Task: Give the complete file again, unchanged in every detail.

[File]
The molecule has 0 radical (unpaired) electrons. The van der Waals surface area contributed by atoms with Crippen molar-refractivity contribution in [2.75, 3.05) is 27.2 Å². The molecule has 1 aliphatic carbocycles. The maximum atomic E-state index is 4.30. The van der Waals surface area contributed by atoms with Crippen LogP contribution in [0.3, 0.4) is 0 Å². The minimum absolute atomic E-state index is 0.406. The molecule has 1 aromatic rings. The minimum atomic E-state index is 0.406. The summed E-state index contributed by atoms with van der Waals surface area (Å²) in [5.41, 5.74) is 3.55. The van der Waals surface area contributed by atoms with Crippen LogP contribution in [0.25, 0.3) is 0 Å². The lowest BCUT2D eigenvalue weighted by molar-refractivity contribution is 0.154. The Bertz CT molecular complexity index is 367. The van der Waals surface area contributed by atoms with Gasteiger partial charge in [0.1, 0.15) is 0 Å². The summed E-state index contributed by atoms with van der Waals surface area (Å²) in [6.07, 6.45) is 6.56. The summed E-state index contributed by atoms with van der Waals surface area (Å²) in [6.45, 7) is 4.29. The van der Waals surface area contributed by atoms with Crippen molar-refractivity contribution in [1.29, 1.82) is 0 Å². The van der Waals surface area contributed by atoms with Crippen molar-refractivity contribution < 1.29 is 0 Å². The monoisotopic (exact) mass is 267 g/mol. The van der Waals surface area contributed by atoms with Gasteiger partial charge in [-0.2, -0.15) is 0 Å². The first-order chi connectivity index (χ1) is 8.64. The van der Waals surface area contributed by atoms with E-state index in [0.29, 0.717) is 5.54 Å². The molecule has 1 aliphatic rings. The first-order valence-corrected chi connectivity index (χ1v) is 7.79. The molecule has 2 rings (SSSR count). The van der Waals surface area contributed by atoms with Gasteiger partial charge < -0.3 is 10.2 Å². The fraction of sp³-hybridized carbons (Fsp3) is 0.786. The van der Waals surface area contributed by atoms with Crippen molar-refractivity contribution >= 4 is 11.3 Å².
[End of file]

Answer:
The molecule has 0 radical (unpaired) electrons. The van der Waals surface area contributed by atoms with Crippen molar-refractivity contribution in [2.75, 3.05) is 27.2 Å². The molecule has 1 aliphatic carbocycles. The maximum atomic E-state index is 4.30. The van der Waals surface area contributed by atoms with Crippen LogP contribution in [0.3, 0.4) is 0 Å². The minimum absolute atomic E-state index is 0.406. The molecule has 1 aromatic rings. The minimum atomic E-state index is 0.406. The summed E-state index contributed by atoms with van der Waals surface area (Å²) in [5.41, 5.74) is 3.55. The van der Waals surface area contributed by atoms with Crippen LogP contribution in [0.25, 0.3) is 0 Å². The lowest BCUT2D eigenvalue weighted by molar-refractivity contribution is 0.154. The Bertz CT molecular complexity index is 367. The van der Waals surface area contributed by atoms with Gasteiger partial charge in [0.1, 0.15) is 0 Å². The summed E-state index contributed by atoms with van der Waals surface area (Å²) in [6.07, 6.45) is 6.56. The summed E-state index contributed by atoms with van der Waals surface area (Å²) in [6.45, 7) is 4.29. The van der Waals surface area contributed by atoms with Crippen molar-refractivity contribution in [1.29, 1.82) is 0 Å². The van der Waals surface area contributed by atoms with Crippen molar-refractivity contribution < 1.29 is 0 Å². The monoisotopic (exact) mass is 267 g/mol. The van der Waals surface area contributed by atoms with Gasteiger partial charge in [-0.2, -0.15) is 0 Å². The first-order chi connectivity index (χ1) is 8.64. The van der Waals surface area contributed by atoms with E-state index in [0.29, 0.717) is 5.54 Å². The molecule has 1 aliphatic rings. The first-order valence-corrected chi connectivity index (χ1v) is 7.79. The molecule has 2 rings (SSSR count). The van der Waals surface area contributed by atoms with Gasteiger partial charge < -0.3 is 10.2 Å². The fraction of sp³-hybridized carbons (Fsp3) is 0.786. The van der Waals surface area contributed by atoms with Crippen molar-refractivity contribution >= 4 is 11.3 Å².